We’re all guardians for our environment, and Macdonald Valley Association’s Valley for Wildlife project’s intent is to activate our community in projects, programs and education initiatives for our wildlife.

Valley for Wildlife’s is a delegated sub-committee of the Macdonald Valley Association. Its purpose is Wildlife welfare and wellbeing.

Valley for Wildlife will target and develop actions and activities to support our community to experience, learn about and care for wildlife. We will achieve this through:
· Targeted actions and activities addressing specific wildlife programs;
· Facilitating education and training opportunities in wildlife issues;
· Linking organisations, agencies and knowledge sources with our community;
· Activate our community in wildlife guardianship activities (citizen science, monitoring & surveying, treatment & care); and
· Grant projects for wildlife welfare and wellbeing.

Launch Event 25 June 2022
 
The beautiful valley community packed the St Albans School of Art on Saturday for the launch of the MVA’s latest project “Valley for Wildlife.”
 
The morning covered a range of topics where you as a local can make a real difference to our wildlife.
 
The capacity crowd heard an overview of the importance of wombats to the health of the local eco-system and the challenges our lovely wombats face with land clearing, road accidents and mange. (And were treated to the much talked about wombat poo chocolate truffles from Carla Treloar.)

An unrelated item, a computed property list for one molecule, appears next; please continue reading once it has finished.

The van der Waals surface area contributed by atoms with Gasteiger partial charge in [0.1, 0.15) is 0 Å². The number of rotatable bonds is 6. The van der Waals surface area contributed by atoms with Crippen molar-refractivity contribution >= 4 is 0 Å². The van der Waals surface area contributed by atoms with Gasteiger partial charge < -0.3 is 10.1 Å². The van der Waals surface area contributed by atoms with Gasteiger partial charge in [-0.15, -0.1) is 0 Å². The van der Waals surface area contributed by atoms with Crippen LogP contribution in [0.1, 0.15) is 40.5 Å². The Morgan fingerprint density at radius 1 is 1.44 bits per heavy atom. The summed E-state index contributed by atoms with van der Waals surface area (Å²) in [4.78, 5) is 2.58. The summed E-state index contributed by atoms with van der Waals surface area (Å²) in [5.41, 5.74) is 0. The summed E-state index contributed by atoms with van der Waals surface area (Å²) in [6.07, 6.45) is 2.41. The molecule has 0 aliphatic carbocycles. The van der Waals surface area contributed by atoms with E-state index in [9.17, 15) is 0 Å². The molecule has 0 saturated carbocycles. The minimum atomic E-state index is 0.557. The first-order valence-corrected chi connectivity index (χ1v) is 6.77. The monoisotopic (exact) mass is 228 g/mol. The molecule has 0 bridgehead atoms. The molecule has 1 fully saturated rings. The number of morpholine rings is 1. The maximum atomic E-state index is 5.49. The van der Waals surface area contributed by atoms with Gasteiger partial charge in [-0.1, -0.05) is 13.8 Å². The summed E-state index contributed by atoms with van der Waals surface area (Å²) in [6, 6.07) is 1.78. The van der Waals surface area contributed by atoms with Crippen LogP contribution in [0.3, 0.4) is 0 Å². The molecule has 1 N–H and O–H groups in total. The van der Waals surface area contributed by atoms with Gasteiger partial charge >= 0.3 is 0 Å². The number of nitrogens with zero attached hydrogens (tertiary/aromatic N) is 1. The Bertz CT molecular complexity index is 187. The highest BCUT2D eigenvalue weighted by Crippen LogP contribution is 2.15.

WIRES expert carers told us what to do when you come across a dead native animal on the road. Why and how to check for a joey that may still be alive in their mother’s pouch. We heard first hand from one of the carers of local wallaroo joey, Min found in her dead mother’s pouch last winter on Settlers Road and now a bouncing young girl on her way to living as a wild, heathy wallaroo. Also outlined was the importance of someone with expert training raising the orphan joeys so they can thrive.
 
What should you do if you have a possum having a party in your roof? How building a possum nesting box can help you and the possum live in harmony.
Caught on camera – we saw some fantastic footage and photos captured by trail cameras in the valley and heard some tips on what kind of camera you can buy (great ones for less than $100 available these days) and how to set them up. Maybe we should look at having a photo comp if enough people in the valley are keen?
 
We heard from Katherine Clare, from Hawkesbury-Nepean Landcare Group about their role and ways local landowners can be involved. We asked you what Valley for Wildlife should do next (subject to available funding of course)
This included:
  • Organising WIRES rescuers course to be held in the valley
  • Information on control of foxes and feral cats
  • Wombat Mange workshop
  • What plants to grow in your garden for our local wildlife
  • Possum and microbat box building workshop
  • A visit by “the snake man”
  • Information on our valley koalas
Local artist Luke Kelly gathered us to help bring the beautiful wildlife road safety designs of our local school students to life on the donated satellite dishes.
 
We can’t wait to see these put up around the valley to let everyone know of wildlife hotspots and how much we as a valley care about our wildlife.
 
Thank you for everyone for attending, you can stay up to date with our activities by keeping an eye on Facebook and keep visiting this project page.

The following photos are credited to Tobi Davidson – boornewild.com